Maintaining supply voltage on load

I have designed a circuit to keep the heating element at a constant temperature. The digital part of the circuit is being feed from a 5V LDO which is powered by two 18650 batteries in series and the heating element is directly connected to the output batteries. Also heating element wire(approximately 2ohm) is controlled with an N channel low side mosfet by the microcontroller.

What i noticed is that the LED and the seven segment display(connected to 5V output of LDO) seems to flicker when controller toggles the mosfet because of the voltage drop on the supply. Is there anything i can do to isolate these rails so that current draw for the load does not affect the 5V components?

The highest supply voltage for the system is 8.4V and currently the load roughly uses 2A. The problem is becomes more significant when the supply voltage gets lower. I don't think that any inrush current situation occurs because voltage continues to stay below 5V at the output of LDO when the load is on after few seconds. Also i tried with both batteries(which i am sure that can supply a lot more than 2A) and a lab bench power supply with no luck. I read that bulk capacitors can fix instant voltage drops but can they prevent constant voltage drop? If so where should i place these bulk capacitors?

Here is my schematic and pcb:

Are your cables thick enough to carry the current without dropping too much voltage?

Sorry to say you have a miserable problem but I know you can solve it. From what I can see by looking at your board layout and schematic I believe most of the problem is in the MOSFET portion of the circuit. This type of current needs large traces which I saw on the drain but nothing close on the source connection. Remember the source handles all of the load current plus the gate current, this can lead to some peculiar results when switching. Be sure to use at least 18 AWG or larger wire for the battery connections. If using a common battery connect the MOSFET ground and the micro grounds at the battery, this will help eliminate current feed back into the micro power supply.

Measure the voltage drop from the Battery to the source and drain of the MOSFET and load, I think you will find your problem in that area. It appears you are not fully enhancing the MOSFET with your gate drive. I would change the 10K to 20 Ohm then on your redesign consider adding a gate driver, you have a relative high gate charge to dissipate before the device is fully on and no current to do it. The gate can draw well over an amp if it is turned on fast. The slow turn on and slow turn off is probably causing the MOSFET to heat. Your JA is 107oC per watt. The hotter the FET the higher its resistance then the hotter it gets, eventually if out of control thermal runaway but not in your case.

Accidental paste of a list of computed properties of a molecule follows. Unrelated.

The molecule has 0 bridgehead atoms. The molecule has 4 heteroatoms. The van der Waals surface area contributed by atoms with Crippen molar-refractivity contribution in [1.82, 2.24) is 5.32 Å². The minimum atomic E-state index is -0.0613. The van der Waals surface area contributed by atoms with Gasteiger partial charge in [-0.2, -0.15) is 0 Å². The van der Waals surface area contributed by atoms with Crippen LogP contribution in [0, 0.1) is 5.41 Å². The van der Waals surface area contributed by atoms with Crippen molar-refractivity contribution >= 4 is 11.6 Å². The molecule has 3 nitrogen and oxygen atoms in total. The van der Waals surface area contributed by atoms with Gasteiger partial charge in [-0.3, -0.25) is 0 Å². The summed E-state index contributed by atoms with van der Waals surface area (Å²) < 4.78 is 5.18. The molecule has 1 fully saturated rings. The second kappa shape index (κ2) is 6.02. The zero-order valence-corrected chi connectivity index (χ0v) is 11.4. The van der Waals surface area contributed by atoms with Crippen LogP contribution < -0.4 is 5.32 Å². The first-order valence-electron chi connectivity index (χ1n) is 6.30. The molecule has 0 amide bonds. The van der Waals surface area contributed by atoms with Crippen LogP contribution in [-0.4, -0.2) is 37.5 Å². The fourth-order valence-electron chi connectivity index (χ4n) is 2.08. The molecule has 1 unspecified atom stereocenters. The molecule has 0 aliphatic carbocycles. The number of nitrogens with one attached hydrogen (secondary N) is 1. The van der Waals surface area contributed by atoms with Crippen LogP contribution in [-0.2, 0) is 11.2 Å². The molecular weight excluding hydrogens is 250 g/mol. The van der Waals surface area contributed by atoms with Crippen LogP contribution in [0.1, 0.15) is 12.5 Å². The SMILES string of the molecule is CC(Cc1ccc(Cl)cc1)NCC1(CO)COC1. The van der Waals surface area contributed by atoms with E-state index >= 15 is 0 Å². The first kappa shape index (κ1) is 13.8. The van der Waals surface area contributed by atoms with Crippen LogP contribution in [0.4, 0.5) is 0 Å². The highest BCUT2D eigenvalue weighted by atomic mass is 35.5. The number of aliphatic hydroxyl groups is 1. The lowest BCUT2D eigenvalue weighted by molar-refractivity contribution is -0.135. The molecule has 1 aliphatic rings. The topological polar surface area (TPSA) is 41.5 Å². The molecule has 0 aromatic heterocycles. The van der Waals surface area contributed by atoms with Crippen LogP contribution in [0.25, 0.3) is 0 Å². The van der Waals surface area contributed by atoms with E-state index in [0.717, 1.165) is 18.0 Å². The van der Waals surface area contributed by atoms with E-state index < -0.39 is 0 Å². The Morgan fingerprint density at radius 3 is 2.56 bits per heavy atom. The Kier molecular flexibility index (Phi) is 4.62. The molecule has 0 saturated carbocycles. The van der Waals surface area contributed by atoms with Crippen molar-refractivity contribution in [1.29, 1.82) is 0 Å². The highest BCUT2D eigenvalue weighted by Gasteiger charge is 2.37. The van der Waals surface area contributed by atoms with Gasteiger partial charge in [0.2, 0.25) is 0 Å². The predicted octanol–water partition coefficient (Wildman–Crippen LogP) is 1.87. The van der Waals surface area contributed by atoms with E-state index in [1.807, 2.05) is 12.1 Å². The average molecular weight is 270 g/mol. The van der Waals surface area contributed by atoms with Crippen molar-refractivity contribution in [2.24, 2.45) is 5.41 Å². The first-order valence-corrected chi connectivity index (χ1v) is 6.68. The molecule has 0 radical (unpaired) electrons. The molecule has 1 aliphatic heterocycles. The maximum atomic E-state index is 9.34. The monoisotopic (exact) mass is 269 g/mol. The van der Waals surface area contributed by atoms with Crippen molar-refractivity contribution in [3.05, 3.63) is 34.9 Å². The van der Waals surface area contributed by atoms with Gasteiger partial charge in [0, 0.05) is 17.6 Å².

If the FET temperature is rising more then about 15C you found your problem. The voltage drop from the battery ground to the load should be less then 0.1 Volt with the fet on. You will need a scope to measure the voltage and a current probe for the current while cycling the output.

Another thing to check is the source to gate voltage when turning on, you need a minimum of 3.5 Volts even during switching turn on.

Good Luck and have fun!

There must be a ground plane but the PCB view isn’t showing it. Make it display and try to follow that path from Q1 source (pin1) around to the power supply ground. If that has any pinch points then those points will have a high voltage drop. If any of your sensitive components are on the other side of that pinch then they will see a voltage drop because their ground is coming up (instead of 5V coming down.)

Try to eliminate pinch points in the ground plane. Then try to imagine where the current flows in the ground plane and keep sensitive components out of that region. At low frequency, the ground current will follow the shortest path. At high frequency (eg 20kHz PWM) the ground currents will try to follow the matching power wire.

Make C1 bigger and “wider”. Maybe 100uF bulk capacitance and 1uF×5 spread around the board with “decoupling” capacitors adjacent to any fast-switching digital components.